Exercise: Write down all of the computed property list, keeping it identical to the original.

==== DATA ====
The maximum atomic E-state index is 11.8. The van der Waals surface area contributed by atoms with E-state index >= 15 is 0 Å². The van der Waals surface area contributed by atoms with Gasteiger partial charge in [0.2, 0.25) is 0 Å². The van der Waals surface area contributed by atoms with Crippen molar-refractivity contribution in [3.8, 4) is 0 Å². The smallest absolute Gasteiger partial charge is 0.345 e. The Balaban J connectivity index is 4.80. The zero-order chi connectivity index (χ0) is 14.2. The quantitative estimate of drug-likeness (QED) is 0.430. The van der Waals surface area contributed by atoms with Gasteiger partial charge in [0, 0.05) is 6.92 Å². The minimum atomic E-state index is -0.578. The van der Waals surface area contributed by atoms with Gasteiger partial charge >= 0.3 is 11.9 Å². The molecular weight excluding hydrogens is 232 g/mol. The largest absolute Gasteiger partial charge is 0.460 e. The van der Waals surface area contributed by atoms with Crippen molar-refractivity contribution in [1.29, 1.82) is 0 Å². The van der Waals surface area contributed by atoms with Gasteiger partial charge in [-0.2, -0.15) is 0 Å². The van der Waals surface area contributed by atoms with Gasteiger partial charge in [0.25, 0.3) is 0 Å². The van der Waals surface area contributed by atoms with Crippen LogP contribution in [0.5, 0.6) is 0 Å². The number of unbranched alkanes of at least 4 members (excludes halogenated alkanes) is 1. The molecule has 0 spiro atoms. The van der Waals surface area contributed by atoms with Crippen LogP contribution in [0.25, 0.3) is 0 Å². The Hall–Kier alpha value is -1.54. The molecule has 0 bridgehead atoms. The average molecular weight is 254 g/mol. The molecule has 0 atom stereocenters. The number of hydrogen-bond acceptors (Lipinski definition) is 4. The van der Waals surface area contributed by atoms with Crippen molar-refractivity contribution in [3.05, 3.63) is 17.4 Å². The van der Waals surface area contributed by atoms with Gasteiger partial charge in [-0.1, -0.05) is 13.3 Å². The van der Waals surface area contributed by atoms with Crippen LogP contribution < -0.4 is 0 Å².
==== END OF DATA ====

The maximum atomic E-state index is 11.8. The van der Waals surface area contributed by atoms with E-state index >= 15 is 0 Å². The van der Waals surface area contributed by atoms with Gasteiger partial charge in [0.2, 0.25) is 0 Å². The van der Waals surface area contributed by atoms with Crippen molar-refractivity contribution in [3.8, 4) is 0 Å². The smallest absolute Gasteiger partial charge is 0.345 e. The Balaban J connectivity index is 4.80. The zero-order chi connectivity index (χ0) is 14.2. The quantitative estimate of drug-likeness (QED) is 0.430. The van der Waals surface area contributed by atoms with Gasteiger partial charge in [0, 0.05) is 6.92 Å². The minimum atomic E-state index is -0.578. The van der Waals surface area contributed by atoms with Gasteiger partial charge >= 0.3 is 11.9 Å². The molecular weight excluding hydrogens is 232 g/mol. The largest absolute Gasteiger partial charge is 0.460 e. The van der Waals surface area contributed by atoms with Crippen molar-refractivity contribution in [1.29, 1.82) is 0 Å². The van der Waals surface area contributed by atoms with Gasteiger partial charge in [-0.2, -0.15) is 0 Å². The van der Waals surface area contributed by atoms with Gasteiger partial charge in [0.25, 0.3) is 0 Å². The van der Waals surface area contributed by atoms with Crippen LogP contribution in [0.5, 0.6) is 0 Å². The number of unbranched alkanes of at least 4 members (excludes halogenated alkanes) is 1. The molecule has 0 spiro atoms. The van der Waals surface area contributed by atoms with Crippen LogP contribution in [0.25, 0.3) is 0 Å². The Hall–Kier alpha value is -1.54. The molecule has 0 bridgehead atoms. The average molecular weight is 254 g/mol. The molecule has 0 atom stereocenters. The number of hydrogen-bond acceptors (Lipinski definition) is 4. The van der Waals surface area contributed by atoms with Crippen molar-refractivity contribution in [3.05, 3.63) is 17.4 Å². The van der Waals surface area contributed by atoms with Gasteiger partial charge in [-0.1, -0.05) is 13.3 Å². The van der Waals surface area contributed by atoms with Crippen LogP contribution < -0.4 is 0 Å².